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Hydrology and Earth System Sciences An interactive open-access journal of the European Geosciences Union
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Volume 17, issue 3 | Copyright
Hydrol. Earth Syst. Sci., 17, 1161-1175, 2013
© Author(s) 2013. This work is distributed under
the Creative Commons Attribution 3.0 License.

Research article 15 Mar 2013

Research article | 15 Mar 2013

GloFAS – global ensemble streamflow forecasting and flood early warning

L. Alfieri1,2, P. Burek2, E. Dutra1, B. Krzeminski1, D. Muraro2, J. Thielen2, and F. Pappenberger1,3 L. Alfieri et al.
  • 1European Centre for Medium-Range Weather Forecasts, Reading, UK
  • 2European Commission – Joint Research Centre, Institute for Environment and Sustainability, Ispra, Italy
  • 3College of Hydrology and Water Resources, Hohai University, Nanjing, China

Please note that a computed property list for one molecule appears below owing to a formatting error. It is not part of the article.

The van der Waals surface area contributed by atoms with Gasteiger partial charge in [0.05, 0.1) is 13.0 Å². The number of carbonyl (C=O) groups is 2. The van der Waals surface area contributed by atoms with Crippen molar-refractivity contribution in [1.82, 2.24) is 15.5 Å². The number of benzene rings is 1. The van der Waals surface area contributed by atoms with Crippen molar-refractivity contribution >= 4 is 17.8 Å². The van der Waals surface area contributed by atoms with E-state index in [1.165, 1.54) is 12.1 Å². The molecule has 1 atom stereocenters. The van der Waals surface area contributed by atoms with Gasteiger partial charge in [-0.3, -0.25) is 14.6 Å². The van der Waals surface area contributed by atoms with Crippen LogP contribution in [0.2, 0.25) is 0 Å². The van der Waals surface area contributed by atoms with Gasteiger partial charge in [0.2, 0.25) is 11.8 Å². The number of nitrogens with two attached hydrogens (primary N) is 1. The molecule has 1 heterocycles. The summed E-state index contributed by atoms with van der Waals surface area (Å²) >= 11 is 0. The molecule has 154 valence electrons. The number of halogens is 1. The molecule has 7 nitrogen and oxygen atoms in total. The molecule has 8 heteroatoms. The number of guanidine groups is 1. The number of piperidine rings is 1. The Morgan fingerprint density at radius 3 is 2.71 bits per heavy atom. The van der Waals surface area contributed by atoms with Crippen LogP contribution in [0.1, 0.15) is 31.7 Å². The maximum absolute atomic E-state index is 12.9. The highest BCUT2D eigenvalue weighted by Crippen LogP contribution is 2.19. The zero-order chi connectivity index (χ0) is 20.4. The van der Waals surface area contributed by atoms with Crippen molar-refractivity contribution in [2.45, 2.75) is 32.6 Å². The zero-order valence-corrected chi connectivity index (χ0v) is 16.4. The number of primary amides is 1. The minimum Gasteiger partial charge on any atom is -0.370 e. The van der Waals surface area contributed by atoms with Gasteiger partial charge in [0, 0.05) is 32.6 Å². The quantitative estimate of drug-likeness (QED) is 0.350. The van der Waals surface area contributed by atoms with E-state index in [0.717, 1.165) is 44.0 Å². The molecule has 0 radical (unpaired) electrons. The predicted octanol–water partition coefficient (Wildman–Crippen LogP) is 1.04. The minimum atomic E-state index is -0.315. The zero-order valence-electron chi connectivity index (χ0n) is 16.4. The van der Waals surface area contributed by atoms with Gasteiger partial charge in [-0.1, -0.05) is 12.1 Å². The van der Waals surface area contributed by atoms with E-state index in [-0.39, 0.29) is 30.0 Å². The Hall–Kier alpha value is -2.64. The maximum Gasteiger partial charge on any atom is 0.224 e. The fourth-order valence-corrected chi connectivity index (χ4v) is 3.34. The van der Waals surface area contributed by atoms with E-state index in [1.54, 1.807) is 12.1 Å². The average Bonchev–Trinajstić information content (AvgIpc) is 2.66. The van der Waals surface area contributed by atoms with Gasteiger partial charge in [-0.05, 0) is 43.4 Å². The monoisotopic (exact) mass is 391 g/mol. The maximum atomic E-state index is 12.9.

Abstract. Anticipation and preparedness for large-scale flood events have a key role in mitigating their impact and optimizing the strategic planning of water resources. Although several developed countries have well-established systems for river monitoring and flood early warning, figures of populations affected every year by floods in developing countries are unsettling. This paper presents the Global Flood Awareness System (GloFAS), which has been set up to provide an overview on upcoming floods in large world river basins. GloFAS is based on distributed hydrological simulation of numerical ensemble weather predictions with global coverage. Streamflow forecasts are compared statistically to climatological simulations to detect probabilistic exceedance of warning thresholds. In this article, the system setup is described, together with an evaluation of its performance over a two-year test period and a qualitative analysis of a case study for the Pakistan flood, in summer 2010. It is shown that hazardous events in large river basins can be skilfully detected with a forecast horizon of up to 1 month. In addition, results suggest that an accurate simulation of initial model conditions and an improved parameterization of the hydrological model are key components to reproduce accurately the streamflow variability in the many different runoff regimes of the earth.

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